Title

A review of radiation doses and associated parameters in Western Australian mining operations that process ores containing naturally occurring radionuclides for 2018-19

Document Type

Journal Article

Publication Title

Journal of Radiological Protection

Volume

40

Issue

4

First Page

1476

Last Page

1496

Publisher

IOP Publishing

School

School of Medical and Health Sciences

RAS ID

32109

Comments

Ralph, M. I., Chaplyn, A., & Cattani, M. (2020). A review of radiation doses and associated parameters in Western Australia mining operations that process ores containing naturally occurring radionuclides for 2018-19. Journal of Radiological Protection, 40(4), 1476-1496. https://doi.org/10.1088/1361-6498/abc4eb

Abstract

© 2020 Society for Radiological Protection. Published on behalf of SRP by IOP Publishing Limited. All rights reserved. Naturally occurring radionuclides (NORs) are encountered in varying concentrations in a wide range of commodities that are mined and processed in Western Australia (WA), including mineral sands, coal, phosphate ores, sandblasting materials, and the production of bauxite, titanium dioxide pigment, copper, zinc, lead, tin, tantalum and the refining of zircon. Because they have the potential for workers to receive annual doses in excess of 1 mSv, 14 mining operations in WA are required to submit an annual report of worker doses to the regulatory authority. This research provides a summary of the workforce demographics and radiation doses reported by mining operations for the 2018-19 reporting period in order to establish a benchmark against which to compare future worker exposures. The 2018-19 data is compared to that presented in the last peer-reviewed research, published in 1994 in order to evaluate changes in worker dose profiles over the intervening period. In 1992-93, the collective effective dose received by 1496 workers across seven mining operations was 2824 man.mSv, whereas in 2018-19 it had decreased to 784 man.mSv for 1474 workers in 13 operations. The maximum committed effective dose (CED) decreased by 76%, from 18 mSv (36% of the annual limit) in 1992-93 to 4.4 mSv (22% of the derived annual limit) in 2018-19. The mean CED decreased by 49%, from 1.8 mSv in 1992-93 to 0.97 mSv in 2018-19. As a result of revised DC's published in ICRP-137 and ICRP-141, the impacts upon the mean CED per unit intake of alpha activity arising from inhalation of insoluble NORs-containing dusts, and contribution to CED from inhalation of radon, thoron and their progeny will require evaluation for individual mining operations in the WA mining industry.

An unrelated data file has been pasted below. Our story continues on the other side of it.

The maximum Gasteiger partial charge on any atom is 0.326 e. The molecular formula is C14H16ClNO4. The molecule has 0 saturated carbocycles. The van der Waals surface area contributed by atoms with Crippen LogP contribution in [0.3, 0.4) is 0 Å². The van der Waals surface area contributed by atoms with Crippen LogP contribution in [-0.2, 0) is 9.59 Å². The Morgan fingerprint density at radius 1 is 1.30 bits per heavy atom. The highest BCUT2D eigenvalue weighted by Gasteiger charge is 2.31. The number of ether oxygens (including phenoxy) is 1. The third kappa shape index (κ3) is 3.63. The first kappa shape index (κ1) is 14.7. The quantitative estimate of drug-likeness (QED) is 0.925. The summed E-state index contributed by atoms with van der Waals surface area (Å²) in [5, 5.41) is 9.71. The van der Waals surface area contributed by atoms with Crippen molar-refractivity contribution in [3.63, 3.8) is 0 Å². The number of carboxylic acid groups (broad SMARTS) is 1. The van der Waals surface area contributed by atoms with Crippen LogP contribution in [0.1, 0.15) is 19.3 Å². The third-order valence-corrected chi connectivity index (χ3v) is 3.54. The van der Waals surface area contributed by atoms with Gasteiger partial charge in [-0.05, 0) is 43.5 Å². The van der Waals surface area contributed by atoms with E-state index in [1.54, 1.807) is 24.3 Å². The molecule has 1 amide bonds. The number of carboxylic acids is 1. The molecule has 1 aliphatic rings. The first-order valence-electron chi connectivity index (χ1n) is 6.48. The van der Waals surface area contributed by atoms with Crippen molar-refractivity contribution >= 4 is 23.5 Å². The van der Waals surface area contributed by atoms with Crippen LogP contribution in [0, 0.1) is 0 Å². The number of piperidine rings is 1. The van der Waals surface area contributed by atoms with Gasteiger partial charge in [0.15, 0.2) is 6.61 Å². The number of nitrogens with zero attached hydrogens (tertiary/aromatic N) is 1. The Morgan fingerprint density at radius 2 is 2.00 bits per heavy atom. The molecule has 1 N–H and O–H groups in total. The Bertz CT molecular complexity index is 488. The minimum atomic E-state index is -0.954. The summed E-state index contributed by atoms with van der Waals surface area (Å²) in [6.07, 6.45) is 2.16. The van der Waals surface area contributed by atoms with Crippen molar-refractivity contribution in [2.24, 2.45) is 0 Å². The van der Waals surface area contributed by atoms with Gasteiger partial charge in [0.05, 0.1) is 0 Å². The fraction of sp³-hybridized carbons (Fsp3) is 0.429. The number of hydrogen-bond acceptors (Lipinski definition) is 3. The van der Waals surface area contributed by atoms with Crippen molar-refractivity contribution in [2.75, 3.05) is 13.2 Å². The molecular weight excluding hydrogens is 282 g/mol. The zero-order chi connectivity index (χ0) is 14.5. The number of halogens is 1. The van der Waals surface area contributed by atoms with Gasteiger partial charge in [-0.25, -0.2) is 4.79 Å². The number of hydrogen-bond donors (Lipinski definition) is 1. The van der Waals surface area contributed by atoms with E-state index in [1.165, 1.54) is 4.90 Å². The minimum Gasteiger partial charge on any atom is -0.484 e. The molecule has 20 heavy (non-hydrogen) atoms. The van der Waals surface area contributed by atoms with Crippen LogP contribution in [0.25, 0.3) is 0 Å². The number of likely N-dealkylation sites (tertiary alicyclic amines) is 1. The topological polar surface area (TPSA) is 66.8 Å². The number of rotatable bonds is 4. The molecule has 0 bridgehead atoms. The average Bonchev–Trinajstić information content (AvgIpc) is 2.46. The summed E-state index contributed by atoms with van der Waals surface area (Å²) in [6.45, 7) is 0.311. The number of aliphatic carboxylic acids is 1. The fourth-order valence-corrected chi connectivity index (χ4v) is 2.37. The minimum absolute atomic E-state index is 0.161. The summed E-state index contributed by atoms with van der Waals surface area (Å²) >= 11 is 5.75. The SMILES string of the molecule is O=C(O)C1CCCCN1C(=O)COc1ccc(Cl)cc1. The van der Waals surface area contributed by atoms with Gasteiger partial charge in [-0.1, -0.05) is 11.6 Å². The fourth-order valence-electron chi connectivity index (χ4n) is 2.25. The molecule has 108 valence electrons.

DOI

10.1088/1361-6498/abc4eb

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